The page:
Is it possible to write a historically informed commentary on the Gospel of Matthew that does not position itself skeptically vis-a-vis the claims made in the narrative? Catholic scholars have for some time been hesitant to answer yes. In this volume, Curtis Mitch and Edward Sri invite us to meet the Jesus depicted by the evangelist Matthew—to meet him in his historical context and to meet him without fear that Matthew is leading us astray. The result is like meeting Jesus again for the first time: the Jesus whom we worship in the liturgy meets us in the Gospel as the living, breathing first-century Jew who is Emmanuel, God with us.

—Matthew Levering, professor of theology, University of Dayton

Curtis Mitch (MA, Franciscan University) is research fellow and trustee of the St. Paul Center for Biblical Theology in Ohio. He is the coauthor with Scott Hahn of the Ignatius Catholic Study Bible.

Edward Sri (STD, Pontifical University of St. Thomas Aquinas, Rome) is Provost and Professor of Theology and Scripture at the Augustine Institute in Denver, is a founding leader with Curtis Martin of FOCUS (Fellowship of Catholic University Students) and the author of several books on Scripture and the Catholic faith.

The Gospel of Mark

  • Author: Mary Healy
  • Series: Catholic Commentary on Scripture (CCSS)
  • Publisher: Baker
  • Publication Date: 2008
  • Pages: 352

Sample Pages: 1 | 2 | 3 | 4 | 5 | 6 | 7

Integrating Scripture with Catholic doctrine, worship, and daily life, Mary Healy’s volume unwraps the riches of Mark’s Gospel for serious students and novices alike. It includes links to catechism and lectionary texts, accessible and substantive exegesis, reflection and application suggestions, biblical background and living tradition sidebars, and much more.

This well-written book fills a very important niche in our appreciation of the Gospels. Healy combines literary sensitivity with theological vigor, resulting in a reading of Mark that puts a compelling face on the message of this Gospel.

—Gary Anderson, professor of Old Testament, University of Notre Dame

Though Mark’s Gospel is the shortest Gospel in length, it is certainly not short in profound insights on the life and teaching of Our Lord. Mary Healy plumbs the depths and unwraps the riches of this Gospel for both the serious scholar and the novice alike in her easy-to-read and lucid style. With the incisiveness of a surgeon and the clarity of a scholar, she pulls back the curtain on the first century and the ministry of Jesus Christ. This commentary on Mark will fill an important place in my library!

Steve Ray, host of the ten-part documentary series Footprints of God: The Story of Salvation from Abraham to Augustine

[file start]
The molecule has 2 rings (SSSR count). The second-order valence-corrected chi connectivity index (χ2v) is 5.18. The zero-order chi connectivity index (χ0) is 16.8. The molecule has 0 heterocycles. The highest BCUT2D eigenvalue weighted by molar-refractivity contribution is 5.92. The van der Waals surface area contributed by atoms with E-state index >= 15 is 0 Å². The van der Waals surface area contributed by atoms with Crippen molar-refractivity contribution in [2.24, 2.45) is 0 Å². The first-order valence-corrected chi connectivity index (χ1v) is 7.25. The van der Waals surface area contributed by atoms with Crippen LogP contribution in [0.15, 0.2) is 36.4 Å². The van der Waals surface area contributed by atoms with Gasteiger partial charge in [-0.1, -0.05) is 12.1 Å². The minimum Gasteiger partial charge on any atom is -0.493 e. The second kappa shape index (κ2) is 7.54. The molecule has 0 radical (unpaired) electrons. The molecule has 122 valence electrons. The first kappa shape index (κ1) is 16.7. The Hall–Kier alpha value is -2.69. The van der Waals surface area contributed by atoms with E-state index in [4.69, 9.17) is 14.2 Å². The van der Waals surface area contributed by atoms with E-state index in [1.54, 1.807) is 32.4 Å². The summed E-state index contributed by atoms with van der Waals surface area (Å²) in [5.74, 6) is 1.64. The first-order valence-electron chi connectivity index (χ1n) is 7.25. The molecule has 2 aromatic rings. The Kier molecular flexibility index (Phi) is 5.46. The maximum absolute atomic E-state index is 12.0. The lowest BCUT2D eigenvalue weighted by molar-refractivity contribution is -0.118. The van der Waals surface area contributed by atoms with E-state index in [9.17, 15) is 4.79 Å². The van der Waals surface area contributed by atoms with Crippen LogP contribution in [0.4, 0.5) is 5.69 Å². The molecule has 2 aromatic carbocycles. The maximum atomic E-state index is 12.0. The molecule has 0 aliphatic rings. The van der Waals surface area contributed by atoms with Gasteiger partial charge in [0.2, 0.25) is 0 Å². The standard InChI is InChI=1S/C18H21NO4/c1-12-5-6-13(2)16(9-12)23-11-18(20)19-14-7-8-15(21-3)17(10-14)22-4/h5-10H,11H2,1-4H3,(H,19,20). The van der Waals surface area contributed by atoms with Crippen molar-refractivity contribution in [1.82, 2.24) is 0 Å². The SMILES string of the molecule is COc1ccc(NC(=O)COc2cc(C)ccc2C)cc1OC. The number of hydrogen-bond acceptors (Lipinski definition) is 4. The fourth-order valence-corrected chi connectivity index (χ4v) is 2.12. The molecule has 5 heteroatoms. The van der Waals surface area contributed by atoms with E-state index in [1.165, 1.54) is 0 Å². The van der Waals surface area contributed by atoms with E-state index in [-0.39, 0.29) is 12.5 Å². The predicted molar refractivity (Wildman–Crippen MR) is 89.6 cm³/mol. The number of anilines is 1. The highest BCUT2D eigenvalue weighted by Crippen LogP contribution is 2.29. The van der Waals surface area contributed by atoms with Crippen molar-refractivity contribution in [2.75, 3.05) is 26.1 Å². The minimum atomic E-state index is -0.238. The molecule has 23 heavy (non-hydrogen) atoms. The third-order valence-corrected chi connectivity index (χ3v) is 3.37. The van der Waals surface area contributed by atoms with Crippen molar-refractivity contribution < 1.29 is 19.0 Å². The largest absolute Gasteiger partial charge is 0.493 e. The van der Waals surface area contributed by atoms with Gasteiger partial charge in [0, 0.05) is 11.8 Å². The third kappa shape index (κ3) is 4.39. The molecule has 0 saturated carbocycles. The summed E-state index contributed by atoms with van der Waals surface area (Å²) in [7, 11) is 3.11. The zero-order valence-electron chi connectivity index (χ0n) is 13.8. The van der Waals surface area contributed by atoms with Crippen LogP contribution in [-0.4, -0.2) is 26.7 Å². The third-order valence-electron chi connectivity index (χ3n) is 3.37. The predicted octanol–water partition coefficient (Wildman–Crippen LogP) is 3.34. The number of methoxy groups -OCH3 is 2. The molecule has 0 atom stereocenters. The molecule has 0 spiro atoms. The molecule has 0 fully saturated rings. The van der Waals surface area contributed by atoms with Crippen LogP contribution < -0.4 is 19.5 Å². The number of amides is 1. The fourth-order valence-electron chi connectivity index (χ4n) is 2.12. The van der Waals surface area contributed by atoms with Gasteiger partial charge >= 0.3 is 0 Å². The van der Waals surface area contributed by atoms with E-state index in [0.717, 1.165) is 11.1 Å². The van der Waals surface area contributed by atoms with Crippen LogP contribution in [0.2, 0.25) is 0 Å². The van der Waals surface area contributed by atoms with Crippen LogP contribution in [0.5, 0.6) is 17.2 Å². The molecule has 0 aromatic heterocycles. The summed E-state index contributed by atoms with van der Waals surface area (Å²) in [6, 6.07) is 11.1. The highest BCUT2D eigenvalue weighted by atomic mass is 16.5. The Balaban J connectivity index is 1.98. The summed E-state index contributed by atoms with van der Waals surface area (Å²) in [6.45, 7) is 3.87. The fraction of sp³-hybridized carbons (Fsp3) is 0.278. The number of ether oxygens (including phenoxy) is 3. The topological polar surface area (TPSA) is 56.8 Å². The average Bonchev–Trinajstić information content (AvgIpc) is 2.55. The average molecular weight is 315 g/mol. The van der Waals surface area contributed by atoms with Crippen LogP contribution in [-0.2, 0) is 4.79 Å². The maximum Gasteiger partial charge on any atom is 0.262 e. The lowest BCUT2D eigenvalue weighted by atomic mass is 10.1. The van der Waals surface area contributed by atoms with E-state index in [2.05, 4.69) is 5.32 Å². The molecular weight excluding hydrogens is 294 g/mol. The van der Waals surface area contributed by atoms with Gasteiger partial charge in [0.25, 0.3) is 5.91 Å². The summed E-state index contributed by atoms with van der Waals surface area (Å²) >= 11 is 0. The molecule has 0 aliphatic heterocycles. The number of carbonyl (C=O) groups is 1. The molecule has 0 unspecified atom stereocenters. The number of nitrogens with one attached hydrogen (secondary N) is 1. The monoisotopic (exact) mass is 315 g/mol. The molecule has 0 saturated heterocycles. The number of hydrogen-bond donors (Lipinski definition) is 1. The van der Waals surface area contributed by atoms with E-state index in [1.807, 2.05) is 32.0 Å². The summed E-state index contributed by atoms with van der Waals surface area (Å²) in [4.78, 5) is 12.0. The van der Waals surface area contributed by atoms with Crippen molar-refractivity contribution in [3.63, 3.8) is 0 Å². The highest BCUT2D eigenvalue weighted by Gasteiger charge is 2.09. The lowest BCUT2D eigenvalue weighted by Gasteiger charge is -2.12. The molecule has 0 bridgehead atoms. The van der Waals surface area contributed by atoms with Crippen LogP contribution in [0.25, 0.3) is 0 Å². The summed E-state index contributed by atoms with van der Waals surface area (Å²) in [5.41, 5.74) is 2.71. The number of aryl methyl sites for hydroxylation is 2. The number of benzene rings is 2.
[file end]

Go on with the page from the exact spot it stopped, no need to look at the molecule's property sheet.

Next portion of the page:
Mary Healy skillfully and insightfully moves her readers to plumb the spiritual depths of Mark’s Gospel through helpful sections of ‘living tradition’ and ‘reflection and application.’ I have found her commentary a boon in homily preparation. If the other volumes in the Catholic Commentary on Sacred Scripture live up to the high standard that Healy has attained, Catholic Christians will be enriched and grateful.

—Robert J. Karris, OFM, research professor, The Franciscan Institute, St. Bonaventure University

Mary Healy (STD, Pontifical Gregorian University) is associate professor of Sacred Scripture at Sacred Heart Major Seminary in Detroit, Michigan, and senior fellow at the St. Paul Center for Biblical Theology. She is the author of Men and Women Are from Eden and coeditor of several books on biblical interpretation.

The Gospel of John

  • Authors: Francis Martin and William M. Wright IV
  • Series: Catholic Commentary on Sacred Scripture (CCSS)
  • Publisher: Baker Academic
  • Publication Date: 2015
  • Pages: 368

Sample Pages: 1 | 2 | 3 | 4 | 5 | 6 | 7

In this addition to the Catholic Commentary on Sacred Scripture, two well-respected New Testament scholars interpret the Gospel of John in its historical and literary setting—and in light of the Church’s doctrinal, liturgical, and spiritual tradition. They unpack the wisdom of the fourth Gospel for the intellectual and spiritual transformation of its readers and connect the Gospel with a range of witnesses throughout the history of Catholicism.

Francis Martin is a priest in the Archdiocese of Washington, D.C. He is a research fellow in Catholic biblical studies at the Intercultural Forum for Studies in Faith and Culture at the Pope John Paul II Cultural Center in Washington, D.C. He is the editor of Ancient Christian Commentary on Scripture: Acts.

William M. Wright IV is associate professor of theology at Duquesne University, Pittsburgh. He is the author of Rhetoric and Theology: Figural Reading of John 9.

Acts

  • Author: William S. Kurz
  • Series: Catholic Commentary on Scripture (CCSS)
  • Publisher: Baker
  • Publication Date: 2013
  • Pages: 416

What message was the author of Acts seeking to convey, and what would the original audience have understood? How is God using Acts to speak to believers today? In this addition to the Catholic Commentary on Sacred Scripture series, respected New Testament scholar William Kurz offers a close reading and explanation of the entire narrative of Acts, grounded in the original Greek but keyed to the NAB for liturgical use.

William Kurz, an accomplished biblical scholar, has a written a commentary on Acts that is up to date on current critical scholarship yet accessible to a wide audience of readers. Throughout the commentary one can see Kurz’s clear understanding of the relationship of Acts to the first volume by the same author, the Gospel of Luke. Kurz is always positive in dealing with problem areas of the text. This work will be especially valuable for study groups, college students, and preachers of the Word.

—Terence J. Keegan, OP, professor of theology, Providence College